Battle of the Books by Eric Bindewald | Teacher Librarian | Sacajawea Elementary School

Marshall accidentally “buzzed in” due to the adrenaline rush that took control of his pointer finger. Teammates turned to Marshall with bated breath while he stared at the emcee as though he was just caught peeing in the library.  The five seconds of silence seemed like an eternity. As each second passed, Marshall’s expression repeatedly screamed, “I DIDN’T PUSH THAT BUTTON!”  

The emcee broke the silence, “Well, I can’t repeat the question since you buzzed in before I finished. But, I will need you to give me an answer.” For the next ten seconds, the emcee, spectators, Marshall’s teammates and competitors all replayed the first nine words of the question in their minds, “In the book Pax, why did Pax chase Runt…”

Marshall was on fire that day, and he wasn’t going to let an ill-timed finger-twitch stop his team from securing a spot in the school’s championship battle.  As though he wrote the question himself, Marshall answered, “Because Bristle gets irritated with Runt when he is around Pax.” The emcee’s jaw hit the floor… Marshall answered correctly!  The library erupted with cheers.

This was a scene from one of the weekly Battle of the Books matches at Sacajawea Elementary. Marshall’s team eventually went on to win the school’s championship battle and compete in the Vancouver School District battle at the downtown location of the Fort Vancouver Regional Library. While such intense moments may not be commonplace during a school’s regular season battles, the district championship is always filled with such moments.

The Battle of the Books program is one tool that Teacher Librarians at both the elementary and secondary levels use to meet the goal of turning students into powerful readers.  One student named Ryan began his fifth grade year with fall iReady literacy scores at a beginning third grade level. He wanted to join a Battle of the Books team to compete against his brother.  Like all battle contestants, Ryan was accountable to his teammates to read a minimum of four books from the battle book list. He read his minimum, and many more. Ryan ended the regular season as one of the top five point scorers at his school.  Even more impressive, his spring iReady literacy scores were all at benchmark. What?!?! Two and a half grade levels in a single school year?!?! When asked how he did it, Ryan replied, “Being on a Battle of the Books team made me want to read all the books on the list.  The more books I read, the better I got at it.” Ryan’s personal testimony provides anecdotal support to research studies that show a correlation between time spent reading and reading achievement gains.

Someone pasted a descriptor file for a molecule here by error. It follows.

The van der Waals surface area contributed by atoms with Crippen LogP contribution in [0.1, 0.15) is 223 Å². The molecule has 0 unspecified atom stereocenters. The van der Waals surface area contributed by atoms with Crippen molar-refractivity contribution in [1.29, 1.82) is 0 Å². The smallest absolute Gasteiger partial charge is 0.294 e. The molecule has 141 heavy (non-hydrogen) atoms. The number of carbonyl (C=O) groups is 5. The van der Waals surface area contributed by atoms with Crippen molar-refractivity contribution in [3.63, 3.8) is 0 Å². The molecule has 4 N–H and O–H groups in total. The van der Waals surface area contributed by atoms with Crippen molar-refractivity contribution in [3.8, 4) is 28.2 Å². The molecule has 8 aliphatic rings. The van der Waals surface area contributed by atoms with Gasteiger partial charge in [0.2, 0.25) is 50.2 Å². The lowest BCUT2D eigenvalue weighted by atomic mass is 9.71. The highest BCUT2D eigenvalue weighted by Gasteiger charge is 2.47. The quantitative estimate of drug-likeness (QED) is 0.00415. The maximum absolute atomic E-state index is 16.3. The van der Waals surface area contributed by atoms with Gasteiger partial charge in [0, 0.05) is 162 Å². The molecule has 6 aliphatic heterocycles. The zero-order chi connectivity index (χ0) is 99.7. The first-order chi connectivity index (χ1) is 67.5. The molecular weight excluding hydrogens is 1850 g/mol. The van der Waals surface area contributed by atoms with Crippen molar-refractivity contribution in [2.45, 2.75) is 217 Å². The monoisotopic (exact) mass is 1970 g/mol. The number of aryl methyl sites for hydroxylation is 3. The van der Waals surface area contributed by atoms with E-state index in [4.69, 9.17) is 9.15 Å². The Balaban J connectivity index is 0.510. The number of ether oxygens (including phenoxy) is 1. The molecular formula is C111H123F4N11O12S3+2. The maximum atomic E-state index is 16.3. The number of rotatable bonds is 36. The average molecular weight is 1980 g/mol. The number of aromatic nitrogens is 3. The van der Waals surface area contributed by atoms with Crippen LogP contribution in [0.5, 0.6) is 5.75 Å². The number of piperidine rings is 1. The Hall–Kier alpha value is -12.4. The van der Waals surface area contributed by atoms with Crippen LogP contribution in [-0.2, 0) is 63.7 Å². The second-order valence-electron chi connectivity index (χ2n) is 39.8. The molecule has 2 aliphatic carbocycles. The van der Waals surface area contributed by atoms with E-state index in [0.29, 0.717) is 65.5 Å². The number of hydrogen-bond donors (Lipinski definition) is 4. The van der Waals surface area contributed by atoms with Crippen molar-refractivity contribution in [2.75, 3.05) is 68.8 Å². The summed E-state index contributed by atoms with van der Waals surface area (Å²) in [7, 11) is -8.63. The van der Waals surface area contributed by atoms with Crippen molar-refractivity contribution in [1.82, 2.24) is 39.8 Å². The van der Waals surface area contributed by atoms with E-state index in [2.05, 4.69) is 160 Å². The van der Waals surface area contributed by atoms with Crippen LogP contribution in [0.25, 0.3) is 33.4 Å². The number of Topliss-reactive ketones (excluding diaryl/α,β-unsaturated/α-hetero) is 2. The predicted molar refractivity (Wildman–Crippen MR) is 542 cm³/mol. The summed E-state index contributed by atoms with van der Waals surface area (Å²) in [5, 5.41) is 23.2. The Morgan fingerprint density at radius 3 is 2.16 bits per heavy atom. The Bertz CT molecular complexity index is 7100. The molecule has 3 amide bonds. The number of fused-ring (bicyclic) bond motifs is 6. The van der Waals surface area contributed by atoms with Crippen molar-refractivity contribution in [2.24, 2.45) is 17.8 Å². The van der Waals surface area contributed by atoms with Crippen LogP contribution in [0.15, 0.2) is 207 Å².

School’s throughout the district have numerous students who join battle teams because of the competitive aspect.  The battle participants revel in the competition and the cheers from spectators. And like school sports teams, battle teams focus on teamwork and sportsmanship.  Whatever the reason a student joins a team… these readers become more powerful!

If you happen to see any of the 2018 Truman Elementary Trailblazers battle team, be sure to tell them congratulations on their district championship.  And, when you happen to see your Teacher Librarians, tell them you support their efforts to keep making powerful readers.